Does the discovery of gold in rocks on the beach at Millport, a holiday resort on the Isle of Great Cumbrae, mean Scotland is about to have a Californian-style gold rush? According to a team of scientists from the University of Aberdeen, the find does not herald a rush northward by gold-diggers seeking to make a fortune.
The geologists do say, however, that the find could mean there is more gold elsewhere in the region, and possibly on a much bigger scale.
Gold is generally found in deposits in veins deep in the Earth’s crust after water has flowed through cracks at very high temperature.
There’s gold on them thar beaches! Millport is the only town on the island of Great Cumbrae in the Firth of Clyde off the coast of North Ayrshire, eastern Scotland. (Image: flickr.com)
Tiny concentrations of gold found in rocks
Professor John Parnell, who works at the University of Aberdeen’s School of Geosciences and colleagues explained in the Journal of the Geological Society (citation below) that an analysis of red sandstone rock revealed minute concentrations of gold.
Lead author, Prof. Parnell, Chair in Geology & Petroleum Geology, said:
“In undertaking this research I was initially interested in analysing little structures found within common red sandstone rocks which we took from the beach at Millport, which to the naked eye appear as tiny black spots.”
“By analysing the structures using a high-powered microscope, we discovered that they contain concentrations of gold, which is unusual because gold normally tends to be concentrated by hot waters rising up through cracks in the Earth.”
“In this this case the gold has been formed and concentrated in a completely different environment, which raises the possibility of similar structures appearing within red sandstone elsewhere but on much bigger scale.”
Map of northern Britain and Ireland showing locations of red bed-hosted samples examined in this latest study. (Image: jgs.lyellcollection.org)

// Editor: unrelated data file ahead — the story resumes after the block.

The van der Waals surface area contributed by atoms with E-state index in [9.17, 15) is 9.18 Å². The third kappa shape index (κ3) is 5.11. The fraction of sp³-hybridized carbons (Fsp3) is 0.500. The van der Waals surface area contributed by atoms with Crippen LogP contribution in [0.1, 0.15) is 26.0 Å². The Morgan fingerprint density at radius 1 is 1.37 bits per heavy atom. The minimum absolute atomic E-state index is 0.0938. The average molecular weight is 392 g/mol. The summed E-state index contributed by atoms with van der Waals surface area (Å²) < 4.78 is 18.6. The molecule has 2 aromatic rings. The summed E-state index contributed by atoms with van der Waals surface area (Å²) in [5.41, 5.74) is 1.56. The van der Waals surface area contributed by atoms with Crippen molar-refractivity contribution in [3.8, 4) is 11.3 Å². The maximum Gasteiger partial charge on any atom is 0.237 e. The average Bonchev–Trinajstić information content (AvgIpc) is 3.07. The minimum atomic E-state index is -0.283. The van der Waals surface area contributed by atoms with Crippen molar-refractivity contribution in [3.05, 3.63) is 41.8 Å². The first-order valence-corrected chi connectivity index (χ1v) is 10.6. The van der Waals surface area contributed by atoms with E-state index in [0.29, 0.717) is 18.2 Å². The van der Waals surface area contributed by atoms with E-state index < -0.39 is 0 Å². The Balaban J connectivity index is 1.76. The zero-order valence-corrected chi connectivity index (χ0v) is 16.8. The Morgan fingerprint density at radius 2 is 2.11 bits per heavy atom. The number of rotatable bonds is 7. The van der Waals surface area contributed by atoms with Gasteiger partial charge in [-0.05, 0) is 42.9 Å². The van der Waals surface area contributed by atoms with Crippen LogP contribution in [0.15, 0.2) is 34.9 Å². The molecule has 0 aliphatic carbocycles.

Gold can be found in surprising places
The findings of this latest study add to a growing awareness that gold concentrations are present in red sandstone, and possibly in other sedimentary rock too, otherwise known as ‘red beds’.
Prof. Parnell added:
“Some studies have been carried out in England where concentrations of gold have also been found in red sandstone, but not to the consistency that we find within the Millport rocks.”
“So while there is certainly no prospect of a modern-day ‘gold rush’ in Millport this analysis is helping us to understand unusual circumstances where gold can be formed, which in the future may even lead to discoveries that are commercially viable.”
A gold rush occurs when word gets out that somebody found gold and many people come to that area aiming to get rich.
Gold not linked to high temperatures
The scientists explained that studies of rock sample showed particles of native gold up to 10 µm size (µm = micrometre, one millionth of a metre), typically with less than 15 wt% silver.
Their concentrations suggest the gold was concentrated during diagenesis (the physical and chemical changes occurring during the conversion of sediment to sedimentary rock), in rocks that had not experienced regional temperatures in excess of 100°C.
“These occurrences add to other evidence of a role for red beds in the genesis of gold mineralization,” they wrote.
Citation: “Gold in Devono-Carboniferous red beds of northern Britain,” John Parnell1, John Still, Samuel Spinks and David Bellis. Journal of the Geological Society. December 2015. DOI: 10.1144/jgs2015-115.
Video – Millport Isle of Cumbrae
This is a short video taken by Tony Allen, who went to Millport on a daytrip.